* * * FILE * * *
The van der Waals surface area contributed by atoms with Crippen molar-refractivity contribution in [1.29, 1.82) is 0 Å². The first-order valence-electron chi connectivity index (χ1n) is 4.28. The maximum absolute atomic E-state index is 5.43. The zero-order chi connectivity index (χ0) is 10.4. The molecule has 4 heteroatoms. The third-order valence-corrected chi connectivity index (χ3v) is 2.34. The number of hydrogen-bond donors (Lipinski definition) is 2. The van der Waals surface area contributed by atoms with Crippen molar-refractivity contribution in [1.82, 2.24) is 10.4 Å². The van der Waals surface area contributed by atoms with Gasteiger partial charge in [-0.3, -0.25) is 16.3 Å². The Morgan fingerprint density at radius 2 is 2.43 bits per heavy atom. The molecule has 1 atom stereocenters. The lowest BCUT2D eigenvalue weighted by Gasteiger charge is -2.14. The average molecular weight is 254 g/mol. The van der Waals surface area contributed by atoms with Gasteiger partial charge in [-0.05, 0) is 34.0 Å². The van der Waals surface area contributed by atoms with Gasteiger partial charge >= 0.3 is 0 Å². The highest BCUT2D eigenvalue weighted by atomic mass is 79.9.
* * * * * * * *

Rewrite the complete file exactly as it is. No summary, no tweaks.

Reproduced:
The van der Waals surface area contributed by atoms with Crippen molar-refractivity contribution in [1.29, 1.82) is 0 Å². The first-order valence-electron chi connectivity index (χ1n) is 4.28. The maximum absolute atomic E-state index is 5.43. The zero-order chi connectivity index (χ0) is 10.4. The molecule has 4 heteroatoms. The third-order valence-corrected chi connectivity index (χ3v) is 2.34. The number of hydrogen-bond donors (Lipinski definition) is 2. The van der Waals surface area contributed by atoms with Crippen molar-refractivity contribution in [1.82, 2.24) is 10.4 Å². The van der Waals surface area contributed by atoms with Gasteiger partial charge in [-0.3, -0.25) is 16.3 Å². The Morgan fingerprint density at radius 2 is 2.43 bits per heavy atom. The molecule has 1 atom stereocenters. The lowest BCUT2D eigenvalue weighted by Gasteiger charge is -2.14. The average molecular weight is 254 g/mol. The van der Waals surface area contributed by atoms with Gasteiger partial charge in [-0.05, 0) is 34.0 Å². The van der Waals surface area contributed by atoms with Gasteiger partial charge >= 0.3 is 0 Å². The highest BCUT2D eigenvalue weighted by atomic mass is 79.9.